News: Mark Messier Leaves Rangers Organization

Mark Messier has released a statement announcing that he is leaving the Rangers organization to to develop the Kingsbridge National Ice Center in the Bronx.

He has spent the past four seasons as a Special Assistant to President Glen Sather. The Rangers media guide said that Messier “assists President and General Manager, Glen Sather, in various on and off-ice team activities.”

Messier says that this decision had nothing to do with not being chosen as head coach and that he has no hard feelings towards Glen Sather or the Rangers organization.

His statement, along with Glen Sather’s is below:

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Read: Where Mark Messier Should End Up

In the NY Post, Larry Brooks writes that the Rangers should make Mark Messier the head coach of the Wolf Pack and allow him to gain experience running and managing his own bench so that he could one day be a more formidable candidate to become a head coach at the NHL level.

Brooks says that the team could make Ken Gernander an associate coach but he doesn’t specify whether that would be with the Rangers or the Wolf Pack.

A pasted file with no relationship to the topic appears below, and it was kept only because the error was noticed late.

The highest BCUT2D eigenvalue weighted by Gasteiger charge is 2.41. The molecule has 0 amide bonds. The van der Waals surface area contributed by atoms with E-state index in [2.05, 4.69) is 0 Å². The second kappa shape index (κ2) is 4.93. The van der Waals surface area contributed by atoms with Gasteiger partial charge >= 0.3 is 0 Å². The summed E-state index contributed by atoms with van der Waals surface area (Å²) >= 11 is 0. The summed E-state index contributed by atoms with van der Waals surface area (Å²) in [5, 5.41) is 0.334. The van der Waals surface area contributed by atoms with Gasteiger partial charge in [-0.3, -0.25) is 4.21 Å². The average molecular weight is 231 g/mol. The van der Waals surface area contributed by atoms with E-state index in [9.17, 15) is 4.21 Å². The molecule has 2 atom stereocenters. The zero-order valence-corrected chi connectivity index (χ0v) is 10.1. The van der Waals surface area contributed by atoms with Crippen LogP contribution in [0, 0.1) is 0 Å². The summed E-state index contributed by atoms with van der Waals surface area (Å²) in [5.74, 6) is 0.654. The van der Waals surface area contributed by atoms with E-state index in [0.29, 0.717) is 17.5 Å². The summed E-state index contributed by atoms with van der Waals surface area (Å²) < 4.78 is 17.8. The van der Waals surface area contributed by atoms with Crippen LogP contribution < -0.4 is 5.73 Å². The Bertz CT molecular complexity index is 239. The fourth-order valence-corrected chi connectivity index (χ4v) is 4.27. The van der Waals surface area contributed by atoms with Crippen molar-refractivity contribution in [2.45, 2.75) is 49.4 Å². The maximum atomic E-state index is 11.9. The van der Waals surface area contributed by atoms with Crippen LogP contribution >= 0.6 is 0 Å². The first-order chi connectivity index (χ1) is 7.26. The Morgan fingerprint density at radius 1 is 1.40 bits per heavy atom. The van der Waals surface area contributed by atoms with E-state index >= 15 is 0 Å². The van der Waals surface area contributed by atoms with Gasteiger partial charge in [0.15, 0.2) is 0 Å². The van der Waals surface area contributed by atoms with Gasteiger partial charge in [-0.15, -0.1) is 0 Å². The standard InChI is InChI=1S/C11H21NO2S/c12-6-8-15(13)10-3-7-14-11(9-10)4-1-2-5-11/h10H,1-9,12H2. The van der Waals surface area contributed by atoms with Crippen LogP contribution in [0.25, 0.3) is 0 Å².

By coaching in the AHL Messier would allow himself to expand the pool of potential teams that would hire him as the two teams who have had interest in him coaching are the teams that he has deep rooted history with and long term connections.

Brooks writes that Messier needs to understand that it wasn’t he who was passed over for the job, but that it was his lack of experience and resume in coaching that was.

Elliotte Friedman wonders at CBC what the future holds for Messier and if he will take over for Sather as GM when Sather retires. Friedman says that it would be tough for Alain Vigneault to report to Messier since Messier wanted his job.

Adam Rotter: If Mark Messier truly wants to be a head coach the then this is the route he should take. The question is if Messier wants to be a head coach at the NHL level or if he wanted to coach the Rangers at this point in time. Messier can continue to work in management, eventually become the President of the team and in essence control the direction of the organization.

In the NY Post, Larry Brooks writes that there is not yet any indication of what Mark Messier will do and whether he will stay in his position as Special Assistant to Glen Sather.

BUZZ: Mark Messier Has Interviewed For The Head Coaching Position

MessierMark Messier is in Chicago today to present the Mark Messier leadership award and while speaking with reporters, Messier said that he has interviewed for the Rangers head coaching position.

THIS SECTION is all about the idea of Messier becoming head coach.

Messier told Pat Leonard that he spoke with Glen Sather on a few different occasions and told him of his interest and belief in his ability to coach the Rangers.

He added that Sather is interviewing many more people and going through the process, “which he should.’

Messier told Dan Rosen at that he wanted to go through the process like any other candidate would and allow Glen Sather to make a choice that he feels will be the best for the team.